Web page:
3. Understand that modes of giving are not competitive
People talk about ‘replacement behaviours’, which references the idea that people giving via one channel or on one day reduces their giving in other areas, at other times, for other causes, or through other giving channels. But the data shows that these are not competitive mechanisms. As soon as nonprofits release themselves from this limiting belief that giving modes cannibalise one another, it opens opportunities for engaging people in lots of ways.
4. Use data to democratise philanthropy
At GivingTuesday, we are building mechanisms to track donation trends, as well as to understand the full spectrum of giving and generosity behaviours. The more we focus on, measure, and engage with only high-net-worth giving, the greater the power and voice these givers have on solving the problems that we face. It also influences who solves these problems.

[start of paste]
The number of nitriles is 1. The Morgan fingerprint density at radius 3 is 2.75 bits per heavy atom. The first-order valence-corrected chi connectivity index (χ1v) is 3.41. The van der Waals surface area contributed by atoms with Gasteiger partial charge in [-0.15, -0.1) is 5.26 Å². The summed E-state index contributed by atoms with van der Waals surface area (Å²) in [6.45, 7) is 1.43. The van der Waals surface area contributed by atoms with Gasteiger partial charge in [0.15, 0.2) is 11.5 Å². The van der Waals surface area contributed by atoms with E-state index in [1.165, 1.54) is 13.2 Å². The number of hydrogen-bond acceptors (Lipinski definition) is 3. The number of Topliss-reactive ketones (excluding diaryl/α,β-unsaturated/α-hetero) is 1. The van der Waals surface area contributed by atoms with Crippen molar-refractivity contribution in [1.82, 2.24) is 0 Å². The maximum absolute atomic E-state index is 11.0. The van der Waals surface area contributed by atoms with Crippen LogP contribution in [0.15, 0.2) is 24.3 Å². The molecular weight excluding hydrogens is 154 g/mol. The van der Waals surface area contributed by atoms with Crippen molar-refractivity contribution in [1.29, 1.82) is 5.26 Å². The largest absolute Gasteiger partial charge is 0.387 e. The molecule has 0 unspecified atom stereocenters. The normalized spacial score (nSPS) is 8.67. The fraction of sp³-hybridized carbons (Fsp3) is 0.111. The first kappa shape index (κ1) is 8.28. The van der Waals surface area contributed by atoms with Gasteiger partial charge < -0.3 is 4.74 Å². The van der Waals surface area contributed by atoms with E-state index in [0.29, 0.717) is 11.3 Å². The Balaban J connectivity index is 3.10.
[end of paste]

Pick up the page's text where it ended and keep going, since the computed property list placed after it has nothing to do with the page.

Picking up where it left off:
Philanthropy needs to be democratised—we want to empower everyday givers and their idea of generosity. COVID-19 has highlighted these power structures sharply, and now is the time to use data to help make this shift to a generosity movement.
- Giving Tuesday is the first Tuesday after Thanksgiving in the United States and is based on a simple idea: a day that encourages people to do good. In India it is celebrated as the Tuesday of Daan Utsav (2–8 October every year).
- Read GivingTuesday’s report on worldwide generosity in 2021.
- Learn how nonprofits can tap into the potential of individual giving.
- It’s easy to celebrate GivingTuesday. Consider giving things, time, your skills, and your support, along with giving money, to celebrate your generosity.